For the reasons stated in Divisions VIII, IX and X the case is reversed and remanded for new trial.

Reversed and remanded.

GARFIELD, C. J., and LARSON, SNELL and MASON, JJ., concur.

BECKER, THORNTON, and RAWLINGS, JJ., dissent.

MOORE, J., takes no part.

BECKER, Justice.

I concur in the result reached by the majority; i.e., remand for new trial. I must respectfully dissent from the conclusions reached in Divisions I to V.

This severe injury to Glenn Visser, defendant's employee, occurred while Visser *318 was attempting to of fix metal outlookers and angle irons to the framework of a building then being constructed. Long before the day of the accident responsible employees of both Ipalco and Abild knew that the contemplated work could not be safely accomplished in such close proximity to the 13,000 volt uninsulated electric transmission line that ran near the proposed building. At the instant of injury Visser was attempting to manipulate an angle iron more than 16 feet in length while sitting in a position that was only four feet two and one half inches from the transmission line. Why Abild allowed, much less required, their employee to work in that area without having the electric line de-energized or moved, does not appear.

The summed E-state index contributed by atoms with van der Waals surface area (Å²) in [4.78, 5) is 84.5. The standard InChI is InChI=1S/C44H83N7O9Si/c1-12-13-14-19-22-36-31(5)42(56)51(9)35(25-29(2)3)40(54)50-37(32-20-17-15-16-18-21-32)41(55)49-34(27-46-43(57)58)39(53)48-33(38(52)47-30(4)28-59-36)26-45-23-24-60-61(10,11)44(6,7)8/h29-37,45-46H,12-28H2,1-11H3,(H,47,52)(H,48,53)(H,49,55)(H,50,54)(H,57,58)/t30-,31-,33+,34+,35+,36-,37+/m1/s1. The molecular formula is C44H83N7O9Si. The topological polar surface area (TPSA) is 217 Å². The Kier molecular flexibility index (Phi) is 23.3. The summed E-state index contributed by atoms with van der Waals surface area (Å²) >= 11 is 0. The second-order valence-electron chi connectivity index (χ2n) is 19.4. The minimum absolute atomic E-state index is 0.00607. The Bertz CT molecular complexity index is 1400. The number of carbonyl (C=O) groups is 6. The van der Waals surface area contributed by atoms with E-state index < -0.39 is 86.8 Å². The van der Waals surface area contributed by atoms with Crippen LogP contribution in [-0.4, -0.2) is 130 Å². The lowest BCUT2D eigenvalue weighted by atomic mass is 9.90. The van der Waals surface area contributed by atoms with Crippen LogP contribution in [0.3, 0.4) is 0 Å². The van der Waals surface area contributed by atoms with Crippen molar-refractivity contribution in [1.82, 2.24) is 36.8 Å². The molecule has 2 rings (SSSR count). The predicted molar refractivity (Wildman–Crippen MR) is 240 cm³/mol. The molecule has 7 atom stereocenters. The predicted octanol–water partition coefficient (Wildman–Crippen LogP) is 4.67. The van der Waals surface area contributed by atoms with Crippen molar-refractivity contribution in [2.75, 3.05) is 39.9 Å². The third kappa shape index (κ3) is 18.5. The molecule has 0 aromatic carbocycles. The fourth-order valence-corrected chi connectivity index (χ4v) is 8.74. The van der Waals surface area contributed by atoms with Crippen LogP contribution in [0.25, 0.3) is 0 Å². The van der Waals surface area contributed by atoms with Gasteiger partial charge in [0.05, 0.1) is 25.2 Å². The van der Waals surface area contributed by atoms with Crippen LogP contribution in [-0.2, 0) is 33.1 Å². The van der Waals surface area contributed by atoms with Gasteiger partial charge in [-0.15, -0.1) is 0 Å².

Visser could not sue his employer for negligence, section 85.20. He could and did sue the electric company, Ipalco. The jury verdict of $215,000 for injuries which included the loss of both arms was settled for $165,000. Costs of defense were $12,909.79. It is for these combined sums that Ipalco seeks contribution or indemnity from defendant Abild, Visser's employer.

I. The majority recognize that the real issue here is the effect of the special defense afforded an employer by section 85.20 of our Workmen's Compensation Act on a third party concurrent tort-feasor seeking indemnity or contribution. Does the existence of a special defense eliminate the right to seek contribution or indemnity as between common or joint tort-feasors? The terms concurrent, common and joint will be used hereafter as synonymous for the purpose of this discussion. See Allied Mutual Casualty Co. v. Long, 252 Iowa 829, 834, 107 N.W.2d 682.

Harper and James, The Law of Torts, section 10.2, page 718: